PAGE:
HealthLeaders Media IT - March 30, 2010 | Can Broadband Really Save Healthcare?
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Can Broadband Really Save Healthcare?
Gienna Shaw, Technology Editor

The government is super stoked about the potential of greater broadband access to improve the U.S. healthcare system. Part of the 376-page National Broadband Plan report released by the Federal Communications Commission last week gushes about health IT, e-health, m-health, telehealth, and electronic medical records. Can broadband really save healthcare? Well, technology is part of the solution for some of the industry's problems, such as physician and specialist shortages and disparities in access to care. But it's only part of the solution. And it also comes with problems of its own. [Read More]
March 30, 2010
Editor's Picks
DEA Could Allow Biometrics to Identify e-Prescribing User
In this week's column I wrote about how Drug Enforcement Agency regulations get in the way of effective e-prescribing. Good news on that front: The agency will post in tomorrow's Federal Register an interim final rule that would permit hospitals, healthcare providers, and pharmacies to use electronic prescriptions in the dispensing of controlled drugs. Under current regulations, while providers can create prescriptions electronically for controlled substances, those prescriptions are either printed out for signatures or faxed to a pharmacy. The new interim rule adds the option of using of biometric identifiers—such as a fingerprints, iris scans, or handprints—to help authenticate the identity of the e-prescribing user. In the new regulation, users of e-prescribing systems for controlled substances would have to prove their identities by using two out of three factors: something you know (passwords), something you have (tokens), or something you are (biometrics). [Read More]

Health Reform Brings Changes, More Work for Health Information Management
HIM directors wondering how healthcare reform will affect them might have to wait to find out, since many of the provisions don't go into effect until several years in the future. "It will be a while until all of this is flushed out and there is a clearer picture for the impact on HIM or other healthcare professionals," Darice Grzybowski, president of HIMentors, LLC, in Westchester, IL, tells HealthLeaders Media editor Andrea Kraynak. According to the reform, HHS is responsible for studying and reporting back on ways to increase EHR use among smaller healthcare providers, including recommendations for further legislation to increase funding. The resulting report will also discuss possible higher reimbursement rates or incentives for small providers who use EHRs, as well as assist with training and education, and implementation assistance to the providers. [Read More]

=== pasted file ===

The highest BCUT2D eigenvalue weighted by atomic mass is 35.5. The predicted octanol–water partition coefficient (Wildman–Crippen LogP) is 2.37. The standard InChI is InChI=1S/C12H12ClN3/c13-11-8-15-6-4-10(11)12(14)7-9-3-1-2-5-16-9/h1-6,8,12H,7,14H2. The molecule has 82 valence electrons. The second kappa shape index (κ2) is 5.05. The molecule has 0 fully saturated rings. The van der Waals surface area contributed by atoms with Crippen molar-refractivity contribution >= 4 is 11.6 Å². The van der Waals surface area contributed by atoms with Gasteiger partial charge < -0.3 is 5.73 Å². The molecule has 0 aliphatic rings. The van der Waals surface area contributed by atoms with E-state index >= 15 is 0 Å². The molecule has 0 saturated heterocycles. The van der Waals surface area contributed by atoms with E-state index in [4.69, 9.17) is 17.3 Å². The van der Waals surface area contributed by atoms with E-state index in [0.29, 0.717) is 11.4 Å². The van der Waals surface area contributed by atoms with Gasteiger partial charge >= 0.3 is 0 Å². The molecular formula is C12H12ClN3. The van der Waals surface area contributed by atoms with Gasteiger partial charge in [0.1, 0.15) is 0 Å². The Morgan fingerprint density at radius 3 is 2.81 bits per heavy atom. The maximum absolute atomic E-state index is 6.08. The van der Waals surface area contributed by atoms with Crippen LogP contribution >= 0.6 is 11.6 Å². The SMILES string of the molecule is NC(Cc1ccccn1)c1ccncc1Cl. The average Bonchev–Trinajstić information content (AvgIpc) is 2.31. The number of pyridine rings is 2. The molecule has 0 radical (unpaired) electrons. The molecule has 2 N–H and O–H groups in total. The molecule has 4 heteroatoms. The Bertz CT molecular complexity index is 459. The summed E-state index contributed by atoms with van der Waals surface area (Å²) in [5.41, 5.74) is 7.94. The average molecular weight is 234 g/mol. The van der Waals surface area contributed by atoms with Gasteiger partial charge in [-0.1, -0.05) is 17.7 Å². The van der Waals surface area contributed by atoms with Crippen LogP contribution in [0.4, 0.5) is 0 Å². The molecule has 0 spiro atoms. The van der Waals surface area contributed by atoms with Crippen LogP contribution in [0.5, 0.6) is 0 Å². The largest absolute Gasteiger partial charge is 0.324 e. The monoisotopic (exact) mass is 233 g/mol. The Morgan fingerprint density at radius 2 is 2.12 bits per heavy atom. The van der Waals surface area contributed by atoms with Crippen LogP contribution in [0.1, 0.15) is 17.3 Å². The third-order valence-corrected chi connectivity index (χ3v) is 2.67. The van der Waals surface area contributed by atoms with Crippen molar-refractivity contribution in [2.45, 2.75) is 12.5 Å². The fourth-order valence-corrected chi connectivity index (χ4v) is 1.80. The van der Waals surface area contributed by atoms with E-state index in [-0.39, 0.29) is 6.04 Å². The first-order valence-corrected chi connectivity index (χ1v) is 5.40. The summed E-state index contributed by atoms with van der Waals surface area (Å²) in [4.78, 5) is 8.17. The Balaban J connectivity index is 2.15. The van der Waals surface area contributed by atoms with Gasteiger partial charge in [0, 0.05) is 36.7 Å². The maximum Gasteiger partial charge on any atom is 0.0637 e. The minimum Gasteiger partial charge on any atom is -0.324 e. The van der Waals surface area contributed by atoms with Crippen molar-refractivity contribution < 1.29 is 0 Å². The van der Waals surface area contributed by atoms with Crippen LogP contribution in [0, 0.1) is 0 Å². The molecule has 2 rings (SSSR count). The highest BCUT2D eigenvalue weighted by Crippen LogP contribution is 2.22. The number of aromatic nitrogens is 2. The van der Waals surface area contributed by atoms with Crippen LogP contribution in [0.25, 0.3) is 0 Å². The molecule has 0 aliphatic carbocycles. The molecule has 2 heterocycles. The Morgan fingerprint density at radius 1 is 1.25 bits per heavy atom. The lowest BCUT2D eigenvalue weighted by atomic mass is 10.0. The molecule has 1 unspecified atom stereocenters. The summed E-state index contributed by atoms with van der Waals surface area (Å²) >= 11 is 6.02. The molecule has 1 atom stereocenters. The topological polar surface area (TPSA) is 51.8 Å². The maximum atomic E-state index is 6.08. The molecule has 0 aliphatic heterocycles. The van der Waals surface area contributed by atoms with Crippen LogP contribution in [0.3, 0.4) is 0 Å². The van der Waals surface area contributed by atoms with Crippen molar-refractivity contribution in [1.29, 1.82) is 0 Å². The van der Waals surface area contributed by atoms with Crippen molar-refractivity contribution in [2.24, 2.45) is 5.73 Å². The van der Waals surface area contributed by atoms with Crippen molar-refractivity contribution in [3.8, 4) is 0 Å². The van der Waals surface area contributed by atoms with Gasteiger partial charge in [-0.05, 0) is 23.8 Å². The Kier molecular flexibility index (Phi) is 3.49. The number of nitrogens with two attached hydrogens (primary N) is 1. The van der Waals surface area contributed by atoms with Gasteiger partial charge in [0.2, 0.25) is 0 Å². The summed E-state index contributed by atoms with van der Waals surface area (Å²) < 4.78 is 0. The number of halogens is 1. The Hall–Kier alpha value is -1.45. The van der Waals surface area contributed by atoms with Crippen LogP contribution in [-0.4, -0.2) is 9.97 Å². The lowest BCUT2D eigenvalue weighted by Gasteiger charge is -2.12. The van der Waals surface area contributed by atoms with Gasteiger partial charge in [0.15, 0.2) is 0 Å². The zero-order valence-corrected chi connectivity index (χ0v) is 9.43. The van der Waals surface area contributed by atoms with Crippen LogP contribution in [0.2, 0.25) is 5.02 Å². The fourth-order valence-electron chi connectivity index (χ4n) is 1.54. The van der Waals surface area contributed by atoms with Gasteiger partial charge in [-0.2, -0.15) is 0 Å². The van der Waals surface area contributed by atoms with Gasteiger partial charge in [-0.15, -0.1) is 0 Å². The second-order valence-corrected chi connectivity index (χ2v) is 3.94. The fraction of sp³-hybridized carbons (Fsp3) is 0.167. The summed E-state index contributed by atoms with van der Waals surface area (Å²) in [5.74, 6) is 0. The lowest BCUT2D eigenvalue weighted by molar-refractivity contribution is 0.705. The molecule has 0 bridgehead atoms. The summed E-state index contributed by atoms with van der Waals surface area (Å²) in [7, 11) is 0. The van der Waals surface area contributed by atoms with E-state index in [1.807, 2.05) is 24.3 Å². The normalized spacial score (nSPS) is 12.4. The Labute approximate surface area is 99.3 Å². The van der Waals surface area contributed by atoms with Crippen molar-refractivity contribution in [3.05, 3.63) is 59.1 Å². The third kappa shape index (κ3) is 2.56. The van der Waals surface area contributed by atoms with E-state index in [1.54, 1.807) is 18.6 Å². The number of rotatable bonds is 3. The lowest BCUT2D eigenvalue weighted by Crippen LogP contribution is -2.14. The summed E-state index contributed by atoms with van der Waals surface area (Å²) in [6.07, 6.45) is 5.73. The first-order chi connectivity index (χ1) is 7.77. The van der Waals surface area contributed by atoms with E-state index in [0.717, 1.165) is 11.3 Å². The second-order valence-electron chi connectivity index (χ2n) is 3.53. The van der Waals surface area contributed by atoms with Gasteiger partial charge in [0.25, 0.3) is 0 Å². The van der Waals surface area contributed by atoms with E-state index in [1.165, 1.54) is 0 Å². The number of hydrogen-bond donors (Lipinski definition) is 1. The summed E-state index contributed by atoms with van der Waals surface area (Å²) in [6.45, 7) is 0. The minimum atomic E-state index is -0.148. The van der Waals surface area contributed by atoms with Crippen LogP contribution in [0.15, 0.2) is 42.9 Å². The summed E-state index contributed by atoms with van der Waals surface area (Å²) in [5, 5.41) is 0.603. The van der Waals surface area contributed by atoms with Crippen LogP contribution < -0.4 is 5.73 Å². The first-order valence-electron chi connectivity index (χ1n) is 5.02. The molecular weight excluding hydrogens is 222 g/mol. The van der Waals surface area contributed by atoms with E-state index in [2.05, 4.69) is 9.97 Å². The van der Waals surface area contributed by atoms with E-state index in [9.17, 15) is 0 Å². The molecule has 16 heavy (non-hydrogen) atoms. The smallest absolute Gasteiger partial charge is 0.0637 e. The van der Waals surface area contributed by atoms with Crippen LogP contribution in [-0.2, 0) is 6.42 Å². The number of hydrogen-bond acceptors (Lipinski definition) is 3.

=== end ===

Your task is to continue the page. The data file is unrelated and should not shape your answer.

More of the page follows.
State AGs Stepping Up HITECH Enforcement
Connecticut Attorney General Richard Blumenthal is investigating his second case involving HIPAA violations this year, using again a legal authority granted to state attorneys general under the HITECH Act signed into law February 2009. Jeff Drummond, health law partner in the Dallas office of Jackson Walker LLP, says the power granted to state AGs to pursue lawsuits is a major change for HIPAA enforcement. [Read More]

Hospital hopes for help from Google's ultra high-speed broadband
Royal Oak, MI, hopes to be one of the cities chosen to receive Google's experimental ultra high-speed broadband network, expected to be 100 times faster than common home networks. William Beaumont Hospital in Royal Oaks is supporting the bid. Subra Sripada, Beaumont's vice president and chief information officer, said the hospital system's $100 million medical record digitization effort would benefit from Google's network and advance the industry. "We're on the cusp of making easy access of information a reality," he told Crain's Detroit Business. "Having a high-speed network could advance this technology and help the wellness of the entire community and beyond." [Read More]
Tech Headlines
Google and Facebook raise new issues for therapists and their clients
Washington Post - March 30, 2010

Mayo Clinic forges its mobile strategy
Mobihealth News - March 30, 2010

What the FCC's broadband report means for genomics and personalized medicine
Genomics Law Report - March 30, 2009

How to hire a CIO
CFO - March 30, 2010
March 31: Beyond ROI: Prove the Success of Your Marketing Efforts
April 22: Neuroscience Service Lines Strategies
May 13: Integrated Compensation Plans to Enhance Physician Performance
May 19: Five Proven Steps to Improve Patient Satisfaction Scores

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From HealthLeaders Magazine
HealthLeaders March 2010
Medical Breakthroughs
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Service Line Management
IT Forum

Hospital Monitors Infectious Diseases Using Real-Time Surveillance: The responsibilities of an infection preventionist have never been more daunting. With CMS refusing to pay for treatment of hospital-acquired infections, it has never been more important to identify them and prevent them from impacting a hospital's bottom line. [Read More]
Audio Features

CIO's Changing Role (Part I): DawnLynn Kacer, the public sector healthcare practice lead for Keane Inc., a global IT services firm, discusses how the American Recovery and Reinvestment Act is changing the role of the CIO. For example, the meaningful use criteria outlined by CMS will require CIOs to be more engaged beyond the four wall of their facilities, thanks to many of the health information exchange requirements, she says. [Listen Now]
CIO's Changing Role (Part II): Kacer talks about the types of information CIOs should be communicating to their senior leadership teams and board of trustees about ARRA, and their organization's preparedness to meet the requirements. [Listen Now]
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